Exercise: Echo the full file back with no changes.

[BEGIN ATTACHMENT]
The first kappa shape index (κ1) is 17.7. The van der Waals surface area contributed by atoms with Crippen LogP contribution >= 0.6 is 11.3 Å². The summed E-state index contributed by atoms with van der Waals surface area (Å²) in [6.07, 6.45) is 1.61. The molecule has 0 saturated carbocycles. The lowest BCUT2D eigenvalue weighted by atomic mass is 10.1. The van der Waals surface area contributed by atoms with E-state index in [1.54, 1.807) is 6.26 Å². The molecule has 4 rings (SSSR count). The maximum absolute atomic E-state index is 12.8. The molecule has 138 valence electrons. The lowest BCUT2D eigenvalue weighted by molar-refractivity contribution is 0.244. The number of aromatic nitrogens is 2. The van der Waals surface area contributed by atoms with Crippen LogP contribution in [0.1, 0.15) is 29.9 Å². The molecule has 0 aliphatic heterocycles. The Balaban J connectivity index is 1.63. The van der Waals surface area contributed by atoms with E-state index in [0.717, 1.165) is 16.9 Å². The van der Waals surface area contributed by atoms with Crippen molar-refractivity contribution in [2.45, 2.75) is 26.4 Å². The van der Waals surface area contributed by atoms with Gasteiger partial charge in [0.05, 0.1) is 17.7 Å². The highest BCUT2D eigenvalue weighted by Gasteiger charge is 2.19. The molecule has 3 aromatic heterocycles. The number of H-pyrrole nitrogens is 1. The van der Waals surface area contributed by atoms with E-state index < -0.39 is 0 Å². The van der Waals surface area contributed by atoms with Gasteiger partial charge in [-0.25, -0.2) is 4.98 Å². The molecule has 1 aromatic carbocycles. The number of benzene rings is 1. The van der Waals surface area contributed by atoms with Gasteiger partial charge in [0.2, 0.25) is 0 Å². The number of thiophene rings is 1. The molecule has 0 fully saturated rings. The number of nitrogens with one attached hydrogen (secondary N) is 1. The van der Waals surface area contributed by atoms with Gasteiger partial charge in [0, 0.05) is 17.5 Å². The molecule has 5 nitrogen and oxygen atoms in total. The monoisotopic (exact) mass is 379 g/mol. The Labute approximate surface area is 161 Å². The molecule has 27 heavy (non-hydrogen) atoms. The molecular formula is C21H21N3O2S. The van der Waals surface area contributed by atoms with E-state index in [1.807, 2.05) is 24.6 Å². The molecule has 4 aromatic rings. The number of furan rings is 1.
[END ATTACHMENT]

The first kappa shape index (κ1) is 17.7. The van der Waals surface area contributed by atoms with Crippen LogP contribution >= 0.6 is 11.3 Å². The summed E-state index contributed by atoms with van der Waals surface area (Å²) in [6.07, 6.45) is 1.61. The molecule has 0 saturated carbocycles. The lowest BCUT2D eigenvalue weighted by atomic mass is 10.1. The van der Waals surface area contributed by atoms with E-state index in [1.54, 1.807) is 6.26 Å². The molecule has 4 rings (SSSR count). The maximum absolute atomic E-state index is 12.8. The molecule has 138 valence electrons. The lowest BCUT2D eigenvalue weighted by molar-refractivity contribution is 0.244. The number of aromatic nitrogens is 2. The van der Waals surface area contributed by atoms with Crippen LogP contribution in [0.1, 0.15) is 29.9 Å². The molecule has 0 aliphatic heterocycles. The Balaban J connectivity index is 1.63. The van der Waals surface area contributed by atoms with E-state index in [0.717, 1.165) is 16.9 Å². The van der Waals surface area contributed by atoms with Crippen molar-refractivity contribution in [2.45, 2.75) is 26.4 Å². The van der Waals surface area contributed by atoms with Gasteiger partial charge in [0.05, 0.1) is 17.7 Å². The highest BCUT2D eigenvalue weighted by Gasteiger charge is 2.19. The molecule has 3 aromatic heterocycles. The number of H-pyrrole nitrogens is 1. The van der Waals surface area contributed by atoms with E-state index < -0.39 is 0 Å². The van der Waals surface area contributed by atoms with Gasteiger partial charge in [-0.25, -0.2) is 4.98 Å². The molecule has 1 aromatic carbocycles. The number of benzene rings is 1. The van der Waals surface area contributed by atoms with Gasteiger partial charge in [0.2, 0.25) is 0 Å². The number of thiophene rings is 1. The molecule has 0 fully saturated rings. The number of nitrogens with one attached hydrogen (secondary N) is 1. The van der Waals surface area contributed by atoms with Gasteiger partial charge in [0, 0.05) is 17.5 Å². The molecule has 5 nitrogen and oxygen atoms in total. The monoisotopic (exact) mass is 379 g/mol. The Labute approximate surface area is 161 Å². The molecule has 27 heavy (non-hydrogen) atoms. The molecular formula is C21H21N3O2S. The van der Waals surface area contributed by atoms with E-state index in [1.807, 2.05) is 24.6 Å². The molecule has 4 aromatic rings. The number of furan rings is 1.